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digitalmars.D.learn - Multiple inheritance and covariant return types.

reply Frank Fischer <frank.fischer s2001.tu-chemnitz.de> writes:
Hi,

I have another question on multiple inheritance. The following code does not
work (tested with DMD 1.020 and 2.003)

---
interface A {}

interface B {}

interface AB: A, B {}

abstract class X {
    abstract A func();
}

interface Y {
    B func();
}

class XY: X, Y {
    AB func() { return null; }
}
---
The compiler complains about the line 'AB func() { return null; }':

t.d(38): function t.XY.func incompatible covariant types A() and B()

but I think it should work, because AB is both, an A and a B, so the return
type is covariant with both overridden methods. In fact, the example works
fine, if X is an interface instead of an abstract class.

Is this a bug or is it my mistake?

Thanks,
Frank
Aug 09 2007
next sibling parent reply BCS <ao pathlink.com> writes:
Reply to Frank,

 Hi,
 
 I have another question on multiple inheritance. The following code
 does not work (tested with DMD 1.020 and 2.003)
 
 ---
 interface A {}
 interface B {}
 
 interface AB: A, B {}
 
 abstract class X {
 abstract A func();
 }
 interface Y {
 B func();
 }
 class XY: X, Y {
 AB func() { return null; }
 }
 ---
 The compiler complains about the line 'AB func() { return null; }':
 t.d(38): function t.XY.func incompatible covariant types A() and B()
 
 but I think it should work, because AB is both, an A and a B, so the
 return type is covariant with both overridden methods. In fact, the
 example works fine, if X is an interface instead of an abstract class.
 
 Is this a bug or is it my mistake?
 
 Thanks,
 Frank

The issues is that casting from a class that implements A, B and AB to each of these results in a slightly different result. IIRC when a class is cast to an interface, what you get is a pointer to a v-table inside of the class (not the normal one). However because AB inherits from A and B, you end up getting two different v-tables. So returning an AB interface instance would give you something that is an AB and might be an A or B but not both. (This is all at the binary level of course)
Aug 09 2007
parent reply Regan Heath <regan netmail.co.nz> writes:
BCS wrote:
 Reply to Frank,
 
 Hi,

 I have another question on multiple inheritance. The following code
 does not work (tested with DMD 1.020 and 2.003)

 ---
 interface A {}
 interface B {}

 interface AB: A, B {}

 abstract class X {
 abstract A func();
 }
 interface Y {
 B func();
 }
 class XY: X, Y {
 AB func() { return null; }
 }
 ---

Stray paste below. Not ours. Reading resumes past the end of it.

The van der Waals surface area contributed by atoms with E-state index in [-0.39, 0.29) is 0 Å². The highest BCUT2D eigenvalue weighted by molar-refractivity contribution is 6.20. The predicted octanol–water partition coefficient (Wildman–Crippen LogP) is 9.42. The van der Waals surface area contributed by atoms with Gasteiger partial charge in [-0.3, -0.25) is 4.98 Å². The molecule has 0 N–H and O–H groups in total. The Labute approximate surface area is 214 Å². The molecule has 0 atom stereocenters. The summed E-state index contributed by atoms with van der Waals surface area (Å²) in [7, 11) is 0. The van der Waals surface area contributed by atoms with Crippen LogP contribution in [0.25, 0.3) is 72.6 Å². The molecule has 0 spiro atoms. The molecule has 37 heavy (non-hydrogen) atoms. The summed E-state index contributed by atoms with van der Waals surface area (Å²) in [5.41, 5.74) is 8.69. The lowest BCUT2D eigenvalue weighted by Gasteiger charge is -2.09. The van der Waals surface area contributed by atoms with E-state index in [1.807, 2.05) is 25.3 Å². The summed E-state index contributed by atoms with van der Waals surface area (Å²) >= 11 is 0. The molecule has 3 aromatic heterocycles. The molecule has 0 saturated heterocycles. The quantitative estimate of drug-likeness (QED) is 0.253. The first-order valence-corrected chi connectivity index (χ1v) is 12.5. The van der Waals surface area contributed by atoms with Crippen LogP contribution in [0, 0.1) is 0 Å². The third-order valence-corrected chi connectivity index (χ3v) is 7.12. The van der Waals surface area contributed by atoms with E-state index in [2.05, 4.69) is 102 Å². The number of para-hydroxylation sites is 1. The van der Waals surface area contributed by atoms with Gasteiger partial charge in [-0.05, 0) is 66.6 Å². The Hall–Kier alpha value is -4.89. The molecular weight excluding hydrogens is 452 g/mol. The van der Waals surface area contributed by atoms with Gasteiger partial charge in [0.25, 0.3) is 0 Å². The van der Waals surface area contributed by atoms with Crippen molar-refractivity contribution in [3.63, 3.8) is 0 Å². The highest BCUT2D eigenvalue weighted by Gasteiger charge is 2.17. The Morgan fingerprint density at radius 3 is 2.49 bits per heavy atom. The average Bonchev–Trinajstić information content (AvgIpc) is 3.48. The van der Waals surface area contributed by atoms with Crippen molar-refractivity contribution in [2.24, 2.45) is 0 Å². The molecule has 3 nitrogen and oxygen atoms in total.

The compiler complains about the line 'AB func() { return null; }':
 t.d(38): function t.XY.func incompatible covariant types A() and B()

 but I think it should work, because AB is both, an A and a B, so the
 return type is covariant with both overridden methods. In fact, the
 example works fine, if X is an interface instead of an abstract class.

 Is this a bug or is it my mistake?

 Thanks,
 Frank

The issues is that casting from a class that implements A, B and AB to each of these results in a slightly different result. IIRC when a class is cast to an interface, what you get is a pointer to a v-table inside of the class (not the normal one). However because AB inherits from A and B, you end up getting two different v-tables. So returning an AB interface instance would give you something that is an AB and might be an A or B but not both. (This is all at the binary level of course)

So, AB isn't "A or B" but "A and B" and the OP really wants some way to say "A or B". Specifically 'func' needs to return either A or B based on usage, eg. A a = func(); //returns A B b = func(); //returns B Unfortunately you can't overload based on return type or this might have worked: interface A {} interface B {} interface AB: A, B {} abstract class X { abstract A func(); } interface Y { B func(); } template TFunc(T) { T func() { return null; } } class XY: X, Y { mixin TFunc!(A); mixin TFunc!(B); } void main() { XY xy = new XY; A a = xy.func(); B b = xy.func(); } Regan
Aug 09 2007
parent Regan Heath <regan netmail.co.nz> writes:
Regan Heath wrote:
 BCS wrote:
 Reply to Frank,

 Hi,

 I have another question on multiple inheritance. The following code
 does not work (tested with DMD 1.020 and 2.003)

 ---
 interface A {}
 interface B {}

 interface AB: A, B {}

 abstract class X {
 abstract A func();
 }
 interface Y {
 B func();
 }
 class XY: X, Y {
 AB func() { return null; }
 }
 ---
 The compiler complains about the line 'AB func() { return null; }':